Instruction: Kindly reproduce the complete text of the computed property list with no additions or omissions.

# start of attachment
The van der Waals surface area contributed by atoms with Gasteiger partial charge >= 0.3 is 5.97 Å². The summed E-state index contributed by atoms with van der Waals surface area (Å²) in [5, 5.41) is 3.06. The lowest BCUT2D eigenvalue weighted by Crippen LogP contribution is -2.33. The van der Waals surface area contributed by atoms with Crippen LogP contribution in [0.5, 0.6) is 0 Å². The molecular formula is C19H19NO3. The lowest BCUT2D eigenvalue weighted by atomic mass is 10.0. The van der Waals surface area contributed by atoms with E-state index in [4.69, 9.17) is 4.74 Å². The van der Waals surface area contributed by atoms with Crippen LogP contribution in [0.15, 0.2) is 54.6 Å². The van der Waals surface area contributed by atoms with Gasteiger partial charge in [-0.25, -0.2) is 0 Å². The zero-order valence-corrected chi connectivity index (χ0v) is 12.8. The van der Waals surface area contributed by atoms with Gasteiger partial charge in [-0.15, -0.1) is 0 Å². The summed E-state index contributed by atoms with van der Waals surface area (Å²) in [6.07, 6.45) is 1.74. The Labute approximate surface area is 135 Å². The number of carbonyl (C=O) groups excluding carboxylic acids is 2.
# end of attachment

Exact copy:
The van der Waals surface area contributed by atoms with Gasteiger partial charge >= 0.3 is 5.97 Å². The summed E-state index contributed by atoms with van der Waals surface area (Å²) in [5, 5.41) is 3.06. The lowest BCUT2D eigenvalue weighted by Crippen LogP contribution is -2.33. The van der Waals surface area contributed by atoms with Crippen LogP contribution in [0.5, 0.6) is 0 Å². The molecular formula is C19H19NO3. The lowest BCUT2D eigenvalue weighted by atomic mass is 10.0. The van der Waals surface area contributed by atoms with E-state index in [4.69, 9.17) is 4.74 Å². The van der Waals surface area contributed by atoms with Crippen LogP contribution in [0.15, 0.2) is 54.6 Å². The van der Waals surface area contributed by atoms with Gasteiger partial charge in [-0.25, -0.2) is 0 Å². The zero-order valence-corrected chi connectivity index (χ0v) is 12.8. The van der Waals surface area contributed by atoms with Gasteiger partial charge in [-0.15, -0.1) is 0 Å². The summed E-state index contributed by atoms with van der Waals surface area (Å²) in [6.07, 6.45) is 1.74. The Labute approximate surface area is 135 Å². The number of carbonyl (C=O) groups excluding carboxylic acids is 2.